Machines and misty memories

Angie nguyen’s dreamy art recalls gizmos from times gone by.


What kinds of techniques do you use in your art? I do both traditiona­l and digital art, but these days, digital is my main focus. I work with a lot of isometric perspectiv­es of objects and mini environmen­ts. When I do traditiona­l art, I love working with gouache, watercolou­r and coloured pencils.

Why do you combine manmade items with natural elements?

I love the contrast of the two elements and how it seems to mirror my own reality. I sometimes feel like I’m a worn-down machine, left abandoned in the woods and reclaimed by nature over time. I was born with a lot of health problems and felt I was constantly striving to do the most I could with what I had. I worked so hard, but for the longest time my heart wasn’t in it. I had a major identity crisis after college and realised I didn’t want to go forward with my chosen career – instead, I decided to embrace art fully. Art saved me. I’ve grown into a much happier and more fulfilled person because of it, and that’s what I’ve been trying to show.

And why have you chosen this soft, soothing colour palette?

In the beginning, I was terrified of colour. I did a lot of ink drawings and pencil sketches to avoid it. But as I challenged myself, I realised I love soft, muted tones and the way they convey a sense of nostalgia.

Nostalgia is also represente­d in your art by things like Game Boys, cassettes and arcade games. Do you have an emotional connection to that old-style technology? I definitely have a strong connection to it! I was quite a shy kid and escaped those nervous feelings through video games and music. As an adult, I find myself seeking solace in the innocence of childhood, and that unadultera­ted joy. I love how you can get lost in games! Their ability to transport you to another place and time is just so much fun. I love all the old Nintendo 64 games – especially Mario Kart and Mario Party. I also played almost all of the Pokémon games on my Game Boy Advance SP as a kid.

What is your relationsh­ip with technology these days? I’d say I have a love/hate relationsh­ip with technology. It’s amazing in the ways it can connect people and facilitate the sharing of art and inspiratio­n. But sometimes it holds us back and distracts us from being present and mindful. I try to give myself breaks from it; I think it’s all about balance. I really enjoy playing Animal Crossing, though!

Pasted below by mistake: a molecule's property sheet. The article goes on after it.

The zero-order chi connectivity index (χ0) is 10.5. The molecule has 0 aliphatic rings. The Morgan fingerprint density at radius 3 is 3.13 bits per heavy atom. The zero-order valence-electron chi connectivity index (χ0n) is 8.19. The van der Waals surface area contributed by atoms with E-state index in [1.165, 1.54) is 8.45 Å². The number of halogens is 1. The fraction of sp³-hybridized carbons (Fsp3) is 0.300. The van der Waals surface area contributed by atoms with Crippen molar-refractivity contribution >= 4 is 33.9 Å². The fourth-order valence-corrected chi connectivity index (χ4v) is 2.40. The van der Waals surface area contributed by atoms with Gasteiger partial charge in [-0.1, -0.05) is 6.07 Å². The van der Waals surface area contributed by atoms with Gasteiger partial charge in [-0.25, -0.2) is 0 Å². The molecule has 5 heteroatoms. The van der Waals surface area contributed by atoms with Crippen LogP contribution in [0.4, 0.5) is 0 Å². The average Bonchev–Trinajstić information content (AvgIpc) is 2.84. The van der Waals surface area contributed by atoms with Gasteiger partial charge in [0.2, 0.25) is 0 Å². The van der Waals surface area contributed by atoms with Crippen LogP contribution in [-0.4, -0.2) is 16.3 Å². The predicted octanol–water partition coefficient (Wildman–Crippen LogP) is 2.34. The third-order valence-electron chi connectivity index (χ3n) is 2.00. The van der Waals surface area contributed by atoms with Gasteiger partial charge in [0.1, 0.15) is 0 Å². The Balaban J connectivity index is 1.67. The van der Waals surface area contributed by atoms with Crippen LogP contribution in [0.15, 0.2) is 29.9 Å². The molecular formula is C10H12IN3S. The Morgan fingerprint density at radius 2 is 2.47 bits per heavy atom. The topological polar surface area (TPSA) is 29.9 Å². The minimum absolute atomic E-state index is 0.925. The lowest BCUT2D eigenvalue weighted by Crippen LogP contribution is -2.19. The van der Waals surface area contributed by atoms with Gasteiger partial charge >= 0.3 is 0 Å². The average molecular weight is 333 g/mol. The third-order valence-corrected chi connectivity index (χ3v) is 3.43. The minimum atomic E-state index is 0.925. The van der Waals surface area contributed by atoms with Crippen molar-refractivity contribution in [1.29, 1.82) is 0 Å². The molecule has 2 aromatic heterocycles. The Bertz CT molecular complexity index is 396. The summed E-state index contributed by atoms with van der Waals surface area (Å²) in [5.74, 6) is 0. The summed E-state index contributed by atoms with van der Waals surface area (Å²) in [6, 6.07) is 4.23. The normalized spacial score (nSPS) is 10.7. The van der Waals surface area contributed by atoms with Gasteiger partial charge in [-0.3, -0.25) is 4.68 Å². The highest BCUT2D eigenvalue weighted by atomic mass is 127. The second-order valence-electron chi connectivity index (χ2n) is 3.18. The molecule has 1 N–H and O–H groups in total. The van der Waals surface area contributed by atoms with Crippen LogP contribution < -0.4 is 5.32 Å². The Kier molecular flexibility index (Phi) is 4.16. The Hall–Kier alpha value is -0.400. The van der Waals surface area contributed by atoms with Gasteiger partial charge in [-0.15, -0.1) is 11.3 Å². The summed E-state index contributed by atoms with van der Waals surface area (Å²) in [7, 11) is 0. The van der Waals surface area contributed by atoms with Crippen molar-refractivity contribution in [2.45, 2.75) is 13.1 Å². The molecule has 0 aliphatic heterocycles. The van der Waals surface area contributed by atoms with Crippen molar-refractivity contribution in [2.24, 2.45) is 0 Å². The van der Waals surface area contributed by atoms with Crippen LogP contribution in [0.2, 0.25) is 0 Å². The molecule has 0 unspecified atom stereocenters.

What other kinds of things do you like to draw? I really love drawing drinks and food, as I’m a huge foodie and love to eat! I also enjoy drawing cute animals and lots of plants.

It seems like you use illustrati­on as a way to channel or organise your feelings. Is that true? That’s a super-keen observatio­n and I’d say it’s pretty true. I used to be a prolific writer and would write down my feelings on a page. It really helped me make sense of all the craziness in my mind, because I’m a terrible over-thinker. I think art has replaced that, and often I find my personal thoughts mirrored in what I draw, even when I don’t intend it.

Do you watch or listen to anything while you draw? Yes! If I really want to focus and get in the zone, I’ll listen to calming music, or music that stirs something up in me. I also watch a lot of Youtube vlogs while drawing because, as an illustrato­r who sits at home all day by herself, I get a little lonely sometimes. Having someone talk through their day is strangely comforting.

Any curious facts about yourself you’d like to share? I had a kind of wild start to life. My parents are both Vietnamese and fled their country to escape the Communist government – I was born in a refugee camp in Malaysia before I came to the US. At six months old I had open-heart surgery, and due to my refugee status, I had to get special permission from the Malaysian government to be transporte­d to the capital for surgery. I had a 20 per cent chance of surviving because of the delay, but here I am today!

Where can we find you online? On Instagram at @artbyangie.jpg.

Newspapers in English

Newspapers from Australia